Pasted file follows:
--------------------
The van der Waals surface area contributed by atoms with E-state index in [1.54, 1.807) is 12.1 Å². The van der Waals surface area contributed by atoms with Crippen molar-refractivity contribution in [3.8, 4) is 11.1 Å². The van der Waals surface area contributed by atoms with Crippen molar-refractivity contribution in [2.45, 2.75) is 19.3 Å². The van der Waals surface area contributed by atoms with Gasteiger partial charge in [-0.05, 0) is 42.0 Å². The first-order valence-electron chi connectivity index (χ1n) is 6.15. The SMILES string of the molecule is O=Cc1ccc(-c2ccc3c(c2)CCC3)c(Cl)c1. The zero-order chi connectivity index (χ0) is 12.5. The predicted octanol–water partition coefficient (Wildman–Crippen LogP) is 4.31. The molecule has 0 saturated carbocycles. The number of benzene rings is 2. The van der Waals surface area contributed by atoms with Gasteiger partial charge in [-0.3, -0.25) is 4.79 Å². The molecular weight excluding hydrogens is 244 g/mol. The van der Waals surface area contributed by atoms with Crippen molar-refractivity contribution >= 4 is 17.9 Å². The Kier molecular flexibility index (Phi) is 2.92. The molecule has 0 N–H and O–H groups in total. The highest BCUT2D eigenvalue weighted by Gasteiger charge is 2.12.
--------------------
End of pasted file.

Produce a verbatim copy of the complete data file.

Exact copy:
The van der Waals surface area contributed by atoms with E-state index in [1.54, 1.807) is 12.1 Å². The van der Waals surface area contributed by atoms with Crippen molar-refractivity contribution in [3.8, 4) is 11.1 Å². The van der Waals surface area contributed by atoms with Crippen molar-refractivity contribution in [2.45, 2.75) is 19.3 Å². The van der Waals surface area contributed by atoms with Gasteiger partial charge in [-0.05, 0) is 42.0 Å². The first-order valence-electron chi connectivity index (χ1n) is 6.15. The SMILES string of the molecule is O=Cc1ccc(-c2ccc3c(c2)CCC3)c(Cl)c1. The zero-order chi connectivity index (χ0) is 12.5. The predicted octanol–water partition coefficient (Wildman–Crippen LogP) is 4.31. The molecule has 0 saturated carbocycles. The number of benzene rings is 2. The van der Waals surface area contributed by atoms with Gasteiger partial charge in [-0.3, -0.25) is 4.79 Å². The molecular weight excluding hydrogens is 244 g/mol. The van der Waals surface area contributed by atoms with Crippen molar-refractivity contribution >= 4 is 17.9 Å². The Kier molecular flexibility index (Phi) is 2.92. The molecule has 0 N–H and O–H groups in total. The highest BCUT2D eigenvalue weighted by Gasteiger charge is 2.12.